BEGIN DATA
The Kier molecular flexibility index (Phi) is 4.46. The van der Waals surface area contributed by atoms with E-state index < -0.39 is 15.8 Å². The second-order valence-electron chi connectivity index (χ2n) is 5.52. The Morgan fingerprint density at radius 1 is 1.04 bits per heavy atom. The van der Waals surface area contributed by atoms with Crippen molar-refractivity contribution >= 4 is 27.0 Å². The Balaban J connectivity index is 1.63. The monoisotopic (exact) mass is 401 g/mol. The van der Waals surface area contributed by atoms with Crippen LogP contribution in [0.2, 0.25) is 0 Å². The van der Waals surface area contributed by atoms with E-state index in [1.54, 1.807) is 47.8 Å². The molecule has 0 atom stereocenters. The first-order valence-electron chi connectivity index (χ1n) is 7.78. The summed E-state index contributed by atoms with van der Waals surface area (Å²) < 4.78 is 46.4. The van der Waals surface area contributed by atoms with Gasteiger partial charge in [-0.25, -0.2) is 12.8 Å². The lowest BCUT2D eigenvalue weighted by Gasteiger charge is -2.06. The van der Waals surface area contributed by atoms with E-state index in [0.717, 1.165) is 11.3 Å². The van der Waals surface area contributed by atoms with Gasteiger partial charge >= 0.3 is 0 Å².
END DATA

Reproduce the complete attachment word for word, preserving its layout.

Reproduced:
The Kier molecular flexibility index (Phi) is 4.46. The van der Waals surface area contributed by atoms with E-state index < -0.39 is 15.8 Å². The second-order valence-electron chi connectivity index (χ2n) is 5.52. The Morgan fingerprint density at radius 1 is 1.04 bits per heavy atom. The van der Waals surface area contributed by atoms with Crippen molar-refractivity contribution >= 4 is 27.0 Å². The Balaban J connectivity index is 1.63. The monoisotopic (exact) mass is 401 g/mol. The van der Waals surface area contributed by atoms with Crippen LogP contribution in [0.2, 0.25) is 0 Å². The van der Waals surface area contributed by atoms with E-state index in [1.54, 1.807) is 47.8 Å². The molecule has 0 atom stereocenters. The first-order valence-electron chi connectivity index (χ1n) is 7.78. The summed E-state index contributed by atoms with van der Waals surface area (Å²) < 4.78 is 46.4. The van der Waals surface area contributed by atoms with Gasteiger partial charge in [-0.25, -0.2) is 12.8 Å². The lowest BCUT2D eigenvalue weighted by Gasteiger charge is -2.06. The van der Waals surface area contributed by atoms with E-state index in [0.717, 1.165) is 11.3 Å². The van der Waals surface area contributed by atoms with Gasteiger partial charge >= 0.3 is 0 Å².